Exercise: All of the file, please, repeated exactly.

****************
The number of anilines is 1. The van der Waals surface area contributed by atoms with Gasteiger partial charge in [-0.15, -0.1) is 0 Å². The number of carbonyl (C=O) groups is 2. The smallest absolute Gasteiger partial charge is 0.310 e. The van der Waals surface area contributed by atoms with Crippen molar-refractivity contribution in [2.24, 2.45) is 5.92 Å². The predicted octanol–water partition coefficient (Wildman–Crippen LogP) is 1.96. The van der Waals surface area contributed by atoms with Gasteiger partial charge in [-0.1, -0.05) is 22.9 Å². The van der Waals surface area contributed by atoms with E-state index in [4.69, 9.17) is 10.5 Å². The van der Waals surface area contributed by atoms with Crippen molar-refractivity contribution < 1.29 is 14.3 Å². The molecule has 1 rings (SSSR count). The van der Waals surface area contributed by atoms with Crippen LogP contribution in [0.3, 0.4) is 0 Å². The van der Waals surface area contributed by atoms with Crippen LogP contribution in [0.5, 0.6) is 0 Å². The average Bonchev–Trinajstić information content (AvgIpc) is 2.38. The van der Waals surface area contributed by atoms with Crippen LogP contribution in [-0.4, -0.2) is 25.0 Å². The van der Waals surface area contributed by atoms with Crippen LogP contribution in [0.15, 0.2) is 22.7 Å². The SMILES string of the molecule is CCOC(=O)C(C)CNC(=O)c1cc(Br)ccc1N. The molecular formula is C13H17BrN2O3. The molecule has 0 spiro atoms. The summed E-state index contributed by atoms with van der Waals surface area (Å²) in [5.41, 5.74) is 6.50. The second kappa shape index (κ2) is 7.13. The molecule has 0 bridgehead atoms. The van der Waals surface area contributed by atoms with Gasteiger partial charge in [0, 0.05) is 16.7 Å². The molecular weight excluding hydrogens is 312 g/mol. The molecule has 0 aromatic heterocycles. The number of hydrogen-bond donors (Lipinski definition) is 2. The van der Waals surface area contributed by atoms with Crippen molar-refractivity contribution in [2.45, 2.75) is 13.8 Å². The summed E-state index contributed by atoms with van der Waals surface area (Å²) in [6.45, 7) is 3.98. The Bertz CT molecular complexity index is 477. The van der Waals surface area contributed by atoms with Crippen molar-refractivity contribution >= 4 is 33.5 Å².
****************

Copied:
The number of anilines is 1. The van der Waals surface area contributed by atoms with Gasteiger partial charge in [-0.15, -0.1) is 0 Å². The number of carbonyl (C=O) groups is 2. The smallest absolute Gasteiger partial charge is 0.310 e. The van der Waals surface area contributed by atoms with Crippen molar-refractivity contribution in [2.24, 2.45) is 5.92 Å². The predicted octanol–water partition coefficient (Wildman–Crippen LogP) is 1.96. The van der Waals surface area contributed by atoms with Gasteiger partial charge in [-0.1, -0.05) is 22.9 Å². The van der Waals surface area contributed by atoms with E-state index in [4.69, 9.17) is 10.5 Å². The van der Waals surface area contributed by atoms with Crippen molar-refractivity contribution < 1.29 is 14.3 Å². The molecule has 1 rings (SSSR count). The van der Waals surface area contributed by atoms with Crippen LogP contribution in [0.3, 0.4) is 0 Å². The van der Waals surface area contributed by atoms with Crippen LogP contribution in [0.5, 0.6) is 0 Å². The average Bonchev–Trinajstić information content (AvgIpc) is 2.38. The van der Waals surface area contributed by atoms with Crippen LogP contribution in [-0.4, -0.2) is 25.0 Å². The van der Waals surface area contributed by atoms with Crippen LogP contribution in [0.15, 0.2) is 22.7 Å². The SMILES string of the molecule is CCOC(=O)C(C)CNC(=O)c1cc(Br)ccc1N. The molecular formula is C13H17BrN2O3. The molecule has 0 spiro atoms. The summed E-state index contributed by atoms with van der Waals surface area (Å²) in [5.41, 5.74) is 6.50. The second kappa shape index (κ2) is 7.13. The molecule has 0 bridgehead atoms. The van der Waals surface area contributed by atoms with Gasteiger partial charge in [0, 0.05) is 16.7 Å². The molecular weight excluding hydrogens is 312 g/mol. The molecule has 0 aromatic heterocycles. The number of hydrogen-bond donors (Lipinski definition) is 2. The van der Waals surface area contributed by atoms with Crippen molar-refractivity contribution in [2.45, 2.75) is 13.8 Å². The summed E-state index contributed by atoms with van der Waals surface area (Å²) in [6.45, 7) is 3.98. The Bertz CT molecular complexity index is 477. The van der Waals surface area contributed by atoms with Crippen molar-refractivity contribution >= 4 is 33.5 Å².